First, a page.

Rekindling hope for a dark subcontinent

Book: "False Sanctuaries: Stories from the Troubled Territories of South Asia"; Author: Meenakshi Iyer; Publisher: Bibliophile South Asia (Promila & Co); Price: Rs.395; Pages: 282

You cannot shun war and run away from the death and destruction that follows you. You cannot dodge the fear of terrorism, bomb blasts or a fidayeen. You cannot shut yourself to the latest round of intifada or Kani Jung, threatening to suck life out of your hinges.

You cannot avoid these things in the 21st century's new war zone - South Asia. Yet you live, smile, shake off the dust as if nothing happened and move on, braving all odds and, YOU are the hero of 'False Sanctuaries: Stories from the troubled territories of South Asia'.

Freelance journalist and South Asia observer Meenakshi Iyer's debut book is about people in this sub-continent who have kept their hopes alive in hopeless situations, who have failed, or have been failed by their governments, and have yet moved on, alone and undeterred, to face fresh threats awaiting them.

The partition and beyond, the bomb blasts in Mumbai, the insurgency in Kashmir, the Taliban backlash in Afghanistan, and life in a displacement camp in Sri Lanka -- the book is a collection of short stories set across South Asia, trying to locate the pulse of defiant individual expression in a people scarred by terror.

"A Tamil refugee camp in Sri Lanka, Kashmir using its anti-India protests, Afghanistan under the Taliban -- setting her fiction in the heart of conflict, Meenakshi Iyer captures dramatic encounters of survival with sharpness. Unburdened by sentimentality, this collection of short stories celebrates hope," says Meena Kandasamy, an acclaimed poet, writer and activist, about the book.

The book talks about Riyaz who wants to be a chef when those around him want to pick up arms. It is about Purab, whose only dream is to take his grandfather to his home in Dera Ismail Khan; Ramnath Purandare, an affable Marathi who fails Mumbai; and Dharmambal, who chides herself to believe that she is childless the moment it is revealed that her son is an LTTE pointsman.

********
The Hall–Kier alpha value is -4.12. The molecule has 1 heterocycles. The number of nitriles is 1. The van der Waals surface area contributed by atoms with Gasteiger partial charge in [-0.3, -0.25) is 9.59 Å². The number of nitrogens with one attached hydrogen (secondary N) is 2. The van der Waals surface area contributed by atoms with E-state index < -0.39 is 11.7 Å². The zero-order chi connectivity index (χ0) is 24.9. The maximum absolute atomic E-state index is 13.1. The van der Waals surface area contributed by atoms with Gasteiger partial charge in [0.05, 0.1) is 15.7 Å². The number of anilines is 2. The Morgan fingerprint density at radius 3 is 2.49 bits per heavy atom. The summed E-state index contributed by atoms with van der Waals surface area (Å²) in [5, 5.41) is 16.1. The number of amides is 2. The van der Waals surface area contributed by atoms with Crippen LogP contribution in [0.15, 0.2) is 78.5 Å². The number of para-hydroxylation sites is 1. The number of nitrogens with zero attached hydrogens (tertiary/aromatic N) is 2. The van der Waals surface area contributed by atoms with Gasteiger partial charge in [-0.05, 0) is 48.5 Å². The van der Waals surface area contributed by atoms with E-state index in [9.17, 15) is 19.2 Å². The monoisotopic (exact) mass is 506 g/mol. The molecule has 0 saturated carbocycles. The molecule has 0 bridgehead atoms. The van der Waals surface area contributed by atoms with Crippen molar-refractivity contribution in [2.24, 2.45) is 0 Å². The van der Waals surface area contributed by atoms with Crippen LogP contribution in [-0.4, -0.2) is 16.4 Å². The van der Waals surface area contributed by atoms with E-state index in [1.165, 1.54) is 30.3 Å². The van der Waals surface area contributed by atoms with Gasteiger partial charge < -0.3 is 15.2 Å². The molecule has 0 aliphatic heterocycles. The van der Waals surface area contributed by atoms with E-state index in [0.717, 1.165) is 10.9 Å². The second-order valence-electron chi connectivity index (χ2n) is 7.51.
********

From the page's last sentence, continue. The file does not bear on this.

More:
Set against a realistic backdrop of conflict and terror, the characters may be imaginary or unrealistic, yet there is a deep-rooted belief that we can find them somewhere within us. It is as if we have met Riyaz Wajahat before, if not in Kashmir then probably in Bangladesh or Nepal. Landscapes change, people don't.

"Grief, memories and melancholy are briefly relieved by the moments of happiness that come to the people of these stories," says the author, whose stint in mainstream media woke her to the inner uprootedness and unerasable scars of the mind bequeathed to the people by crass, divisive politics and policymakers of the subcontinent.

In short, the book is a take on the "lives of South Asians at a primary human level, at which grief and melancholy overpower all other emotions".

(Kunja Joshi can be contacted at

Kunja Joshi

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